the amount of difference of their value. Sec. 7. And be it further enacted, 'That all Acts, or parts of Ats , of Congress, incompatible with the execution of each and every Article of the said Convention, concluded on the 24th of June last, and of its rati. fied Separate Article, be, and the same are hereby, repealed. Approved, March 3, 1823.
BRITISH NOTIFICATION, relative to the French Blockade of the Ports of Cadiz, Barcelona, Santano, and St. Sebastian,
Foreign Office, July 29, 1823. It has been notified, by the French Minister for Foreign Affairs, to the Ambassadors and Ministers of Neutral Powers, at Paris, “ That the French Government has declared an effective Blockade of the Ports of Cadiz, Barcelona, Santona, and St. Sebastian.”
BRITISH NOTIFICATION, relative to the French Block
ade of the Port of Corunna.
Forcign Offire, August 5, 1823. It has been notified, by the French Minister for Foreign Affairs, to the Ambassadors and Ministers of Neutral Powers, at Paris, That the French Government has declared an effective Blockade of the Port of Corunna."
BRITISH ORDER in COUNCIL, prohibiting the Expert
ation of Gun-powder, or Saltpetre, or Arms or Ammunition, to the Coast of Africa.
At the Court at Carlton House, the 21st of February 1823.
PRESENT, THE KING'S MOST EXCELLENT MAJESTY IN COUNCIL.
WHEREAS His Majesty was pleased, by His Order in Council, bearing date the 15th of November last, to order, require, prohibit, and command, that no Person or Persons whatsoever (except the Master-General of the Ordnance for His Majesty's service) should, at any time during the space of six months (to commence from the 30th. day of November then instant), presume to transport any Gun-powder or Saltpetre, or any sort of Arms or Ammunition, to any Port or Place within the Dominions of the King of Spain, or to any Port or Place on the Coast of Africa, (except to any Ports or Places within the Streights of Gibraltar), or in the West Indies, or on any part of the Continent of America (except to a Port or Place, or Ports or Places in His Majesty's Territories or Possessions on the Continent of North America, or in the Territories of The United States of America), or ship or lade any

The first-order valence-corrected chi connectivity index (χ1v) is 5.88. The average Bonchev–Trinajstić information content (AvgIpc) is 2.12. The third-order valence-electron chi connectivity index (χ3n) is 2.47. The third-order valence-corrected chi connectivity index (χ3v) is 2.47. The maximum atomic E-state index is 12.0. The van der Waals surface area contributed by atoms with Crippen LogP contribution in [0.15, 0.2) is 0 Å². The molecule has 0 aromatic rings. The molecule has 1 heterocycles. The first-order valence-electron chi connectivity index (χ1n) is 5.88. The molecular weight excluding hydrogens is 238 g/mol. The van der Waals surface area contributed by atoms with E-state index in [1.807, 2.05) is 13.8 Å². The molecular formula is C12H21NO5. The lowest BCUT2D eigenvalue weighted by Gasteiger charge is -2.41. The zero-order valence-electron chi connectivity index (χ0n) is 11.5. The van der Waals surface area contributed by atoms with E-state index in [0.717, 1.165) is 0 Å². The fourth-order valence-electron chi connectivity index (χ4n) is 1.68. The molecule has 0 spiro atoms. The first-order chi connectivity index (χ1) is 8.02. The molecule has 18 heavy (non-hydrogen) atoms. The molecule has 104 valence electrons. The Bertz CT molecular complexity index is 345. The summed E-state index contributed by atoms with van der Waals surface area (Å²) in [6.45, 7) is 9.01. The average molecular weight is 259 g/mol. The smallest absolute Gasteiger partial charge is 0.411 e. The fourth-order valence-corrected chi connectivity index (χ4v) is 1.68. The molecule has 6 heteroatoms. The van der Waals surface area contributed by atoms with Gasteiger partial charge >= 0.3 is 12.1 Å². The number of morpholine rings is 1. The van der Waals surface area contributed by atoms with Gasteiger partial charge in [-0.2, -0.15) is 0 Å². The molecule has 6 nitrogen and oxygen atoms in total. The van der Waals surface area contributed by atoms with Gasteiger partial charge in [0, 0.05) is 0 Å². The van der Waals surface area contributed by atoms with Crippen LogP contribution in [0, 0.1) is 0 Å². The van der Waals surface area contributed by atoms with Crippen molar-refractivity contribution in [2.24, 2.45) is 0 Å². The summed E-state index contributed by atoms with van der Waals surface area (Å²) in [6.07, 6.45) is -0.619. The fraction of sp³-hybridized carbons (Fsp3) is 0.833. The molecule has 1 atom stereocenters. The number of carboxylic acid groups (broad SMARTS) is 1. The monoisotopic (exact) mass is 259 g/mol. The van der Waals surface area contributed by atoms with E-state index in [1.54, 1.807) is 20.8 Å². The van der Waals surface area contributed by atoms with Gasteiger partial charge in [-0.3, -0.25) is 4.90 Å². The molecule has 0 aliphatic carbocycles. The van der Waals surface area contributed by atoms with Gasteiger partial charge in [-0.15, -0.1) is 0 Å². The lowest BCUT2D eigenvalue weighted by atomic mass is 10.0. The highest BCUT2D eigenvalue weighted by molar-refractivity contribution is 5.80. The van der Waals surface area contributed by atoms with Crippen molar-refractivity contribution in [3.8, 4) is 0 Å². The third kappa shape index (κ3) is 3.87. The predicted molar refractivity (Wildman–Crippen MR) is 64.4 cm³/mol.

Gunpowder or Salt-petre, or any sort of Arms or Ammunition, on board any or Vessel, in order to transporting the same into any such Ports or Places within the Dominions of the King of Spain, or into any such Port or Place on the Coast of Africa, (except as above excepted), or in the West Indies, or on the Continent of America, (except as above excepted), without leave or permission in that behalf first obtained from His Majesty, or His Privy Council, upon pain of incurring and suffering the respective forfeitures and penalties inflicted by an Act, passed in the 29th year of the Reign of His Majesty King George the Second, intituled “ An Act to empower His Majesty to prohibit the exportation of Gun-powder, or any sort of Arms or Ammunition, and also to empower His Majesty to restrain the carrying coastwise of Salt-petre, Gun-powder, or any sort of Arms or Animunition;” and also by an Act, passed in the 33d year of His late Majesty's Reign, cap. 2, intituled “ An Act to enable His Majesty to restrain the exportation of Naval Stores, and more effectually to prevent the exportation of Salt-petre, Arms, and Ammunition, when prohibited by Proclamation or Order in Council;" His Majesty, by and with the advice of His Privy Council, is pleased hereby to revoke His said Order in Council; and His Majesty is further pleased, by and with the advice of His Privy Council, to order, require, prohibit, and command, that no Person or Persons whatsoever (except the Master-General of the Ordnance for His Majesty's Service), do, at any time during the space of six months, (to commence from the date of this Order), presume to transport any Gua